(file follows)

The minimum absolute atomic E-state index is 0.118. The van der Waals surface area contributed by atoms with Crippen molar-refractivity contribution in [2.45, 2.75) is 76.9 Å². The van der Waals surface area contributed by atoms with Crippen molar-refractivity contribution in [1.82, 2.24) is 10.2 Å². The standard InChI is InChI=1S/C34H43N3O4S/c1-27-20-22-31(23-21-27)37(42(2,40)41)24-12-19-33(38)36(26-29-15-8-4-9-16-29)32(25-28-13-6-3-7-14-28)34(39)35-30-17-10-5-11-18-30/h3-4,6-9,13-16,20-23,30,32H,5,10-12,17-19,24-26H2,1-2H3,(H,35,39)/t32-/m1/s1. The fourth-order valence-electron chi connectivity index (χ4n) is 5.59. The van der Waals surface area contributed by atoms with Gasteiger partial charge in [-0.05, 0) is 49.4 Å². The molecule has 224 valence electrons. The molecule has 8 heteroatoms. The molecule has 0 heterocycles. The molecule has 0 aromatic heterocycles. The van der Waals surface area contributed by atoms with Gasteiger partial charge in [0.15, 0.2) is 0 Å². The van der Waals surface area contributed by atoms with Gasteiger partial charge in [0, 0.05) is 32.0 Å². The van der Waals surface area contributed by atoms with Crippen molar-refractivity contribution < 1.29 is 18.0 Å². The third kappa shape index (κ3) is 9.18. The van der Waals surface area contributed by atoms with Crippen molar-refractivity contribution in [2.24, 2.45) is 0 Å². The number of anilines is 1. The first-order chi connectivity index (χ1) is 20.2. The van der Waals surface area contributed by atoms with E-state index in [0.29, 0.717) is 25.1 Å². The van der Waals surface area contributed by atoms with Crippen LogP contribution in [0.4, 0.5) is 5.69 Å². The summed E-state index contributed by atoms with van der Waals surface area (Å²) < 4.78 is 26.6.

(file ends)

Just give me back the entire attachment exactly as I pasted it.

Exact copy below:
The minimum absolute atomic E-state index is 0.118. The van der Waals surface area contributed by atoms with Crippen molar-refractivity contribution in [2.45, 2.75) is 76.9 Å². The van der Waals surface area contributed by atoms with Crippen molar-refractivity contribution in [1.82, 2.24) is 10.2 Å². The standard InChI is InChI=1S/C34H43N3O4S/c1-27-20-22-31(23-21-27)37(42(2,40)41)24-12-19-33(38)36(26-29-15-8-4-9-16-29)32(25-28-13-6-3-7-14-28)34(39)35-30-17-10-5-11-18-30/h3-4,6-9,13-16,20-23,30,32H,5,10-12,17-19,24-26H2,1-2H3,(H,35,39)/t32-/m1/s1. The fourth-order valence-electron chi connectivity index (χ4n) is 5.59. The van der Waals surface area contributed by atoms with Gasteiger partial charge in [-0.05, 0) is 49.4 Å². The molecule has 224 valence electrons. The molecule has 8 heteroatoms. The molecule has 0 heterocycles. The molecule has 0 aromatic heterocycles. The van der Waals surface area contributed by atoms with Gasteiger partial charge in [0.15, 0.2) is 0 Å². The van der Waals surface area contributed by atoms with Gasteiger partial charge in [0, 0.05) is 32.0 Å². The van der Waals surface area contributed by atoms with Crippen molar-refractivity contribution < 1.29 is 18.0 Å². The third kappa shape index (κ3) is 9.18. The van der Waals surface area contributed by atoms with Crippen molar-refractivity contribution in [2.24, 2.45) is 0 Å². The number of anilines is 1. The first-order chi connectivity index (χ1) is 20.2. The van der Waals surface area contributed by atoms with E-state index in [0.29, 0.717) is 25.1 Å². The van der Waals surface area contributed by atoms with Crippen LogP contribution in [0.4, 0.5) is 5.69 Å². The summed E-state index contributed by atoms with van der Waals surface area (Å²) < 4.78 is 26.6.